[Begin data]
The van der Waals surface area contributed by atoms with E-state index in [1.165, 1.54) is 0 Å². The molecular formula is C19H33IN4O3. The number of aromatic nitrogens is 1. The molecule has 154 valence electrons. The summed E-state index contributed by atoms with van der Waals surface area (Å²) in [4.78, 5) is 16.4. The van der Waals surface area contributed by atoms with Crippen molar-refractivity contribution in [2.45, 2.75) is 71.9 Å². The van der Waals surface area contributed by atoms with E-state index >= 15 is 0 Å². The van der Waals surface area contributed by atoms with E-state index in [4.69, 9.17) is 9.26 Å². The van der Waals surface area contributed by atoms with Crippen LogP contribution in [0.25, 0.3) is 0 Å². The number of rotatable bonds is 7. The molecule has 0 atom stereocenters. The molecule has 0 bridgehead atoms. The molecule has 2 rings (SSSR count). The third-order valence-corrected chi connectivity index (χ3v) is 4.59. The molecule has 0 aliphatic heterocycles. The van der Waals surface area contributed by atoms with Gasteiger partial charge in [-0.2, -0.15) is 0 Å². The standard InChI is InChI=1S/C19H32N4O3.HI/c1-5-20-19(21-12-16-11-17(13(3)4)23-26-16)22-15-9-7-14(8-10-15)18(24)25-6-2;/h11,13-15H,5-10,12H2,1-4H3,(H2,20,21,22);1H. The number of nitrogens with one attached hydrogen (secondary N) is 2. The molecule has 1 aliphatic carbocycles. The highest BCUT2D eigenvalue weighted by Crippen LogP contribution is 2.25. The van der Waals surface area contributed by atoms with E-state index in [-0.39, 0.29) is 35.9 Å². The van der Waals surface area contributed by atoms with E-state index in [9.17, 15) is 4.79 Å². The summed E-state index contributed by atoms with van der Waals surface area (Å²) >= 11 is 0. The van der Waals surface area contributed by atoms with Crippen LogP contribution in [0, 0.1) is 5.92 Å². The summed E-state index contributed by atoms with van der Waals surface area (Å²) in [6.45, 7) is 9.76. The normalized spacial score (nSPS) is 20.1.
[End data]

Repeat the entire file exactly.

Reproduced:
The van der Waals surface area contributed by atoms with E-state index in [1.165, 1.54) is 0 Å². The molecular formula is C19H33IN4O3. The number of aromatic nitrogens is 1. The molecule has 154 valence electrons. The summed E-state index contributed by atoms with van der Waals surface area (Å²) in [4.78, 5) is 16.4. The van der Waals surface area contributed by atoms with Crippen molar-refractivity contribution in [2.45, 2.75) is 71.9 Å². The van der Waals surface area contributed by atoms with E-state index >= 15 is 0 Å². The van der Waals surface area contributed by atoms with E-state index in [4.69, 9.17) is 9.26 Å². The van der Waals surface area contributed by atoms with Crippen LogP contribution in [0.25, 0.3) is 0 Å². The number of rotatable bonds is 7. The molecule has 0 atom stereocenters. The molecule has 0 bridgehead atoms. The molecule has 2 rings (SSSR count). The third-order valence-corrected chi connectivity index (χ3v) is 4.59. The molecule has 0 aliphatic heterocycles. The van der Waals surface area contributed by atoms with Gasteiger partial charge in [-0.2, -0.15) is 0 Å². The standard InChI is InChI=1S/C19H32N4O3.HI/c1-5-20-19(21-12-16-11-17(13(3)4)23-26-16)22-15-9-7-14(8-10-15)18(24)25-6-2;/h11,13-15H,5-10,12H2,1-4H3,(H2,20,21,22);1H. The number of nitrogens with one attached hydrogen (secondary N) is 2. The molecule has 1 aliphatic carbocycles. The highest BCUT2D eigenvalue weighted by Crippen LogP contribution is 2.25. The van der Waals surface area contributed by atoms with E-state index in [-0.39, 0.29) is 35.9 Å². The van der Waals surface area contributed by atoms with E-state index in [9.17, 15) is 4.79 Å². The summed E-state index contributed by atoms with van der Waals surface area (Å²) >= 11 is 0. The van der Waals surface area contributed by atoms with Crippen LogP contribution in [0, 0.1) is 5.92 Å². The summed E-state index contributed by atoms with van der Waals surface area (Å²) in [6.45, 7) is 9.76. The normalized spacial score (nSPS) is 20.1.